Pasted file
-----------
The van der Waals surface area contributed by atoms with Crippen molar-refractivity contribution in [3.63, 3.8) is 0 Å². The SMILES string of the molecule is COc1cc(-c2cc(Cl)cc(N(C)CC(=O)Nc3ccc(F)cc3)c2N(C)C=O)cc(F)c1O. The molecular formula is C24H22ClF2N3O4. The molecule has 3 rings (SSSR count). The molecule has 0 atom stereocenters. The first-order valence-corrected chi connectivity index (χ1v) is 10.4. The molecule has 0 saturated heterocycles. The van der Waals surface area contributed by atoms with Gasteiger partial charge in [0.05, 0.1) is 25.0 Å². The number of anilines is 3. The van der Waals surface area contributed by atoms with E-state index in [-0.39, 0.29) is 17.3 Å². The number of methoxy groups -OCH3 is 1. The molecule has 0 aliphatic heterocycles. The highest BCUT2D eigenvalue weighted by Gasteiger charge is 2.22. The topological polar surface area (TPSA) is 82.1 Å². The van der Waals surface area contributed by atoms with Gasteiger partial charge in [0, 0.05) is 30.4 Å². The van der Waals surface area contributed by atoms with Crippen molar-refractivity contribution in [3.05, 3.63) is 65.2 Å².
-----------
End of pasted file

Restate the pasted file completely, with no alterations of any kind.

The van der Waals surface area contributed by atoms with Crippen molar-refractivity contribution in [3.63, 3.8) is 0 Å². The SMILES string of the molecule is COc1cc(-c2cc(Cl)cc(N(C)CC(=O)Nc3ccc(F)cc3)c2N(C)C=O)cc(F)c1O. The molecular formula is C24H22ClF2N3O4. The molecule has 3 rings (SSSR count). The molecule has 0 atom stereocenters. The first-order valence-corrected chi connectivity index (χ1v) is 10.4. The molecule has 0 saturated heterocycles. The van der Waals surface area contributed by atoms with Gasteiger partial charge in [0.05, 0.1) is 25.0 Å². The number of anilines is 3. The van der Waals surface area contributed by atoms with E-state index in [-0.39, 0.29) is 17.3 Å². The number of methoxy groups -OCH3 is 1. The molecule has 0 aliphatic heterocycles. The highest BCUT2D eigenvalue weighted by Gasteiger charge is 2.22. The topological polar surface area (TPSA) is 82.1 Å². The van der Waals surface area contributed by atoms with Gasteiger partial charge in [0, 0.05) is 30.4 Å². The van der Waals surface area contributed by atoms with Crippen molar-refractivity contribution in [3.05, 3.63) is 65.2 Å².